The survey will be available online here until October 15th. The results of the 2021 survey will be released on October 24th at ATA’s Management Conference & Exhibition in Nashville, Tennessee.
Fuel prices jump to highs by 2021
Diesel fuel prices in the US peaked in the week leading up to Labor Day in 2021, according to the Department of Energy’s weekly report.
The US average price for a gallon of on-highway diesel is now $ 3.373, up 3.4 cents from the previous week. The previous high for 2021 was set in the week ending August 2, when prices hit $ 3.367 per gallon. Last week’s national average is also the highest since October 2018.
Last week, the largest price spike in the country was in the Gulf Coast region, where prices rose 4.4 cents, followed by the Midwest, which rose 4.3 cents.
The country’s most expensive diesel is in California at $ 4.316 per gallon, followed by the West Coast less California at $ 3.664 per gallon.
The cheapest fuel can be found in the Gulf Coast region at $ 3.104 per gallon, followed by the Lower Atlantic region at $ 3.24 per gallon.
The prices in other regions according to the DOE are:
- New England – $ 3,285
- Mid Atlantic – $ 3,483
- Midwest – $ 3,284
- Rocky Mountain – $ 3,645
ProMiles’ numbers that same week saw fuel prices rise 2.2 cents, bringing the national average to $ 3.277 per gallon.
According to ProMiles’ Fuel Surcharge Index, the most expensive diesel in California is available at $ 4.263 per gallon, and the cheapest in the Gulf Coast region at $ 3.047 per gallon.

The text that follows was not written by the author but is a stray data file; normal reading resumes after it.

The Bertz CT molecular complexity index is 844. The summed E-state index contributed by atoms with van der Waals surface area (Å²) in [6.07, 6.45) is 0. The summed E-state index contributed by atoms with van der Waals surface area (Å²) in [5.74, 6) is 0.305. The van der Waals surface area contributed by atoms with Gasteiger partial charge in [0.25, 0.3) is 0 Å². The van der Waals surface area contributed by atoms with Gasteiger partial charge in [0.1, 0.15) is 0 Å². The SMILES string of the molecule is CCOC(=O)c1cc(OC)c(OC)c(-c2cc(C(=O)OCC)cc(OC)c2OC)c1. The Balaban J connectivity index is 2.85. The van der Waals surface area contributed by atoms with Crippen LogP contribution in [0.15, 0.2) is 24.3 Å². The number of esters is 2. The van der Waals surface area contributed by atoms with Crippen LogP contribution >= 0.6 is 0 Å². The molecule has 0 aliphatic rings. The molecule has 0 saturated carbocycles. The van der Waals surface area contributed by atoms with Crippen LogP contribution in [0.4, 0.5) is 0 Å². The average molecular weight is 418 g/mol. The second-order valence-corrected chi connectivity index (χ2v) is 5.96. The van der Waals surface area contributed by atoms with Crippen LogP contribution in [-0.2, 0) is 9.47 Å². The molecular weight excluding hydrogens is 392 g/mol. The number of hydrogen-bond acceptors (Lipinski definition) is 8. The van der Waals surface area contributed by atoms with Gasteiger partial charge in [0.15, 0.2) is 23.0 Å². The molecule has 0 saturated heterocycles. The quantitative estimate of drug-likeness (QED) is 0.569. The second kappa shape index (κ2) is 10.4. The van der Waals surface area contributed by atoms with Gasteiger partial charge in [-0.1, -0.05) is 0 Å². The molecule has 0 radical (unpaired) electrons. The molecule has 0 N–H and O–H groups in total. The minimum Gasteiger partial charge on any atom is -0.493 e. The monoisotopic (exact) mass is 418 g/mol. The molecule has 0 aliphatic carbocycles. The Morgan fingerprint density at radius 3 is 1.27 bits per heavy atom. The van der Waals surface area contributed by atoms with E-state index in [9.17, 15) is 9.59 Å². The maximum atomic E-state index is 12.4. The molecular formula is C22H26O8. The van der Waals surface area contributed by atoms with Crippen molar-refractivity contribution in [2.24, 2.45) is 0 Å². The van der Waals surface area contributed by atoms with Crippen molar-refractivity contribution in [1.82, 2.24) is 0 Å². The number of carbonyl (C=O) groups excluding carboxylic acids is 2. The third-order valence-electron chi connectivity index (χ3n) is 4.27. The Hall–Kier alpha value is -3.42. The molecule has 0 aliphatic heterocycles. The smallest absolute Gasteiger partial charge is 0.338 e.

Amazon plans three new facilities in Michigan as three more are opening
Amazon on Wednesday announced plans to open its first fulfillment center in central Michigan, along with three additional operating facilities that will support its customers in the Detroit and Grand Rapids metropolitan areas. The announcement comes as the company celebrates the opening of three new facilities in the state, including Amazon’s Pontiac robotics fulfillment center.
The company’s three planned facilities include the company’s eighth fulfillment center in Michigan, which will be located in Delta Charter Township; a new sorting center and delivery station in western Michigan in Gaines Township that will support Amazon’s middle and last mile delivery capabilities and increase delivery efficiency in southwest Michigan; and a new delivery station in Metro Detroit.
“We are excited to expand our investments with these new facilities across the state of Michigan,” said Alicia Boler Davis, Amazon senior vice president of global customer fulfillment. “This expansion allows us not only to better serve our customers across the state, but also to boost the local economy and create more job creation opportunities. We are proud to have created more than 21,000 jobs to date and look forward to continued growth in Michigan. “
The three Amazon Michigan locations that have now officially opened include the robotics fulfillment center in Pontiac; a non-sortable “XL” fulfillment center in Huron Charter Township that packs heavy and bulky items such as televisions; and a delivery station in Walker.